Gordon embraced his call to preach, but he hadn’t realized that his call would lead him to becoming a mission worker in the Appalachian regions of Kentucky. But he has come to love the people and realizes the need for churches and schools. For him, the unexpected call into the mission field was surprising but one he was eager to follow.

Mira had a harder time believing that going to the mountains to teach in a one-room school was the Lord’s plan for her. After the death of her intended husband, she resigned herself to being a spinster schoolteacher. She wasn’t ready to step out in faith to do something so completely different and unexpected. Only after the Lord has closed off all other paths does she take this new path seriously. Once she does, she is ready to embrace it, body and soul.

Have you ever had to step out in faith in the way Mira and Gordon have? Tell us
about it!

I have had times in my writing career where I’ve continued to come up with stories while clinging to what felt like only a slight hope of publication. After publishing thirteen books in the general market, I received a number of rejections over several years. I decided to write one more book and not obsess over what might be popular in the book market or when I would have my story finished.

While I didn’t focus on the inspirational market, I did write a story about a young girl whose father was a bi-vocational preacher. This invited spiritual themes and faith journeys for my characters. That story, Scent of Lilacs, eventually found a home with Revell, a division of Baker Publishing Group, a Christian publishing company.

When a second Hollyhill book, Orchard of Hope, was published, I made the decision to quit my part-time job and concentrate on writing. Twenty-two books later, I’m glad I took that leap of faith.

What do you hope readers will gain from reading The Song of Sourwood Mountain?

I always want readers to be glad they picked up one of my books and took a journey with my characters. With The Song of Sourwood Mountain, I hope they will invite my characters into their hearts as I did. I hope they will identify with the spiritual challenges Gordon faces and cheer on Mira as she steps out in faith to find a new future. I hope they will love my young character Ada June as much as I did while I shared her story. Last of all, I hope that something in my characters’ faith journeys will resonate with them and make their own faith stronger.

How can readers connect with you?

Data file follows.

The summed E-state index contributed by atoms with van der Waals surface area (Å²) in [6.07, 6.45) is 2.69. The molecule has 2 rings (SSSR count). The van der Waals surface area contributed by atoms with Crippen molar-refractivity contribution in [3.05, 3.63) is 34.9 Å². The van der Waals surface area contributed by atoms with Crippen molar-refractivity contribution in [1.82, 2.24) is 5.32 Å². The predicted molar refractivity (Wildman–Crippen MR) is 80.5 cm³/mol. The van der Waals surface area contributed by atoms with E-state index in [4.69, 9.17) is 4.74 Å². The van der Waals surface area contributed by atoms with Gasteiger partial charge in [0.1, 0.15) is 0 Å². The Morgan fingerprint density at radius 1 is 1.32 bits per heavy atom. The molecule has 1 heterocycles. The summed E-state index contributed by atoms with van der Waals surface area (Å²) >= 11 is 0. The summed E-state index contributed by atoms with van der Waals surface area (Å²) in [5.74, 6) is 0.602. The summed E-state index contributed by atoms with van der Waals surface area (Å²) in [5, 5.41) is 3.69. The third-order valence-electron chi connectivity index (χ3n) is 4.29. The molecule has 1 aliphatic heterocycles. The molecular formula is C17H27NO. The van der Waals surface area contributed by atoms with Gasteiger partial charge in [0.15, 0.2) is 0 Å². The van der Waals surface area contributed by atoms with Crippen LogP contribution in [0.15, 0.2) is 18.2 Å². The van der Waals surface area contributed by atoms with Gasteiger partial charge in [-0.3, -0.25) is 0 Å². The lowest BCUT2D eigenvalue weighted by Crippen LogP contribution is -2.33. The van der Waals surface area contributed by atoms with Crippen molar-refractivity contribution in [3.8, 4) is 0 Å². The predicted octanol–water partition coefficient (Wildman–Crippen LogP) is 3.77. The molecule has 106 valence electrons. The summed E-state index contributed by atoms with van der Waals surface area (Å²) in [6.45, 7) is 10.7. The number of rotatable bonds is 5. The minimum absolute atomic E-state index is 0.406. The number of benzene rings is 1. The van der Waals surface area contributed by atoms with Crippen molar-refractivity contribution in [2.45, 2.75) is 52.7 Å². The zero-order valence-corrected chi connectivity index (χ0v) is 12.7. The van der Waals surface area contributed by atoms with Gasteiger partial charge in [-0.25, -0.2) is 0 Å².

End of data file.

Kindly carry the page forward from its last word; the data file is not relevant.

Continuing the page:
My favorite place to get to know readers is on Facebook, Facebook.com/AnnGabhart. I also enjoy posting on Instagram, Instagram.com/AnnHGabhart; Twitter, Twitter.com/AnnHGabhart; and Pinterest, Pinterest.com/AnnHGabhart. You can follow me on Goodreads, Goodreads.com/author/show/311723.Ann_H_Gabhart, and BookBub, BookBub.com/authors/ann-h-gabhart.

In addition, I am also active on my website, AnnHGabhart.com, where you can read my blog posts and sign up for my newsletter to get news about my books, things down here on the farm, giveaway chances, and more.

Where can readers purchase a copy of The Song of Sourwood Mountain?

The Song of Sourwood Mountain is available at most online booksellers, including Amazon, Amazon.com/Song-Sourwood-Mountain-Ann-Gabhart/dp/0800741730; Barnes & Noble, BarnesAndNoble.com/w/the-song-of-sourwood-mountain-ann-h-gabhart/1144111592; Christianbook.com; or through your local bookstore. If no copies are on the shelves of your favorite bookstore, most will order one for you.

A great place to buy a copy is Baker Book House, BakerBookHouse.com/products/553564. If you can’t go to their beautiful store in Michigan, you can order the book online with discounts— 40 percent off preorders—along with free shipping.

We are so glad you joined us today, Ann! Thank you. Readers, here’s a quick look at THE SONG OF SOURWOOD MOUNTAIN, which just released:::

While the century began with such promise, it is 1910 when Mira Dean’s hopes of being a wife and mother are dashed to pieces. Her fiancé dead from tuberculosis, Mira resigns herself to being a spinster schoolteacher–until Gordon Covington shows up.

No longer the boy she knew from school, Gordon is now a preacher who is full of surprises. First, he asks Mira to come to Sourwood in eastern Kentucky to teach at his mission school. Second, he asks her to marry him. Just like that. And all at once the doors that had seemed firmly shut begin to open, just a crack.

With much trepidation, Mira steps out in faith into a life she never imagined, in a place filled with its own special challenges, to serve a people who will end up becoming the family she always dreamed of.